American soldiers wounded, not killed in incident at Afghan base: US official

Published: June 17, 2017

KABUL: Three American troops were wounded Saturday in an apparent insider attack by an Afghan soldier inside a military base, an official said, as the US appears set to boost its troop presence in the country.

The so-called “green-on-blue” attack at Camp Shaheen near northern Mazar-i-Sharif city is the latest in a string of incidents where Afghan soldiers have turned their weapons on international forces training them.

It comes as Washington is expected to announce an increase in US troops deployed to the country as Afghan forces struggle to rein in the Taliban who are ramping up their offensive against the Western-backed government.

“Initial information shows three US soldiers visiting the base were wounded,” ministry spokesman Mohammad Radmanish told AFP, adding that the attacker had been gunned down.

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US-led NATO forces confirmed that American soldiers had been wounded in “an incident” at Camp Shaheen, without specifying a number.

“At this time we can confirm there are no US or NATO Resolute Support fatalities,” the international coalition said in a brief statement.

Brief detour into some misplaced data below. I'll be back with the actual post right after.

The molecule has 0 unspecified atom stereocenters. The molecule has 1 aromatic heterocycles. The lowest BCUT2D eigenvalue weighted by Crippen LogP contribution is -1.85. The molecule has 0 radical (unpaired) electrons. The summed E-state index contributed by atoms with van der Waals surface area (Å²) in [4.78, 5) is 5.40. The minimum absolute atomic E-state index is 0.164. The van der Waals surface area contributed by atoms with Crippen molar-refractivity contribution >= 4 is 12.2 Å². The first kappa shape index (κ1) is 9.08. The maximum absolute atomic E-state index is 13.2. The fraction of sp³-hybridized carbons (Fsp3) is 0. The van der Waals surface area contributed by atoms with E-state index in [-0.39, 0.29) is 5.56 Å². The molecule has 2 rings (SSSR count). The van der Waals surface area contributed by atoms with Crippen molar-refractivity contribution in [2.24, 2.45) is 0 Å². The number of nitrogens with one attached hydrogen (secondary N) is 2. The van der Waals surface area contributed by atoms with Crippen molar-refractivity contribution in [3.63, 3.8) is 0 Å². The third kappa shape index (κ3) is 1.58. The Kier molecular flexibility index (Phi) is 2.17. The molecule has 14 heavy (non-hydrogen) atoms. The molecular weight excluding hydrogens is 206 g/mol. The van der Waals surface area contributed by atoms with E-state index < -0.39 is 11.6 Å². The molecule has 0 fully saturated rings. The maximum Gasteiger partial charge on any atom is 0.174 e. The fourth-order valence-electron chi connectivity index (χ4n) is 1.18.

“US soldiers have been wounded. One Afghan soldier was killed and one was wounded in the incident.”

The Taliban in a statement did not say if they were directly behind the attack, only crediting a “patriotic Afghan soldier” for the assault.

The latest attack comes a week after an Afghan commando killed three American troops and wounded another when he opened fire at them during an operation in eastern Nangarhar province, a stronghold of Islamic State militants.

Green-on-blue attacks have been a major problem during NATO’s long years fighting alongside Afghan forces.

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Western officials say most insider attacks stem from personal grudges and cultural misunderstandings rather than insurgent plots.

Similar incidents have also plagued Afghan troops, depleting morale and causing mistrust within security ranks.

The latest killings come at a time of intensified violence and when the United States is considering sending more troops to Afghanistan.

Defense Secretary Jim Mattis said this week that he will present a new US military strategy for Afghanistan, along with adjusted troop numbers, in the coming weeks to President Donald Trump.

American military commanders in Afghanistan have requested thousands of additional boots on the ground for months to boost the NATO troop presence in the country.

US troops in Afghanistan number about 8,400, with another 5,000 from NATO allies, who mainly serve in a training and advisory capacity.

The Afghan conflict is the longest in American history, with US-led NATO troops at war there since 2001, after the ousting of the Taliban regime.

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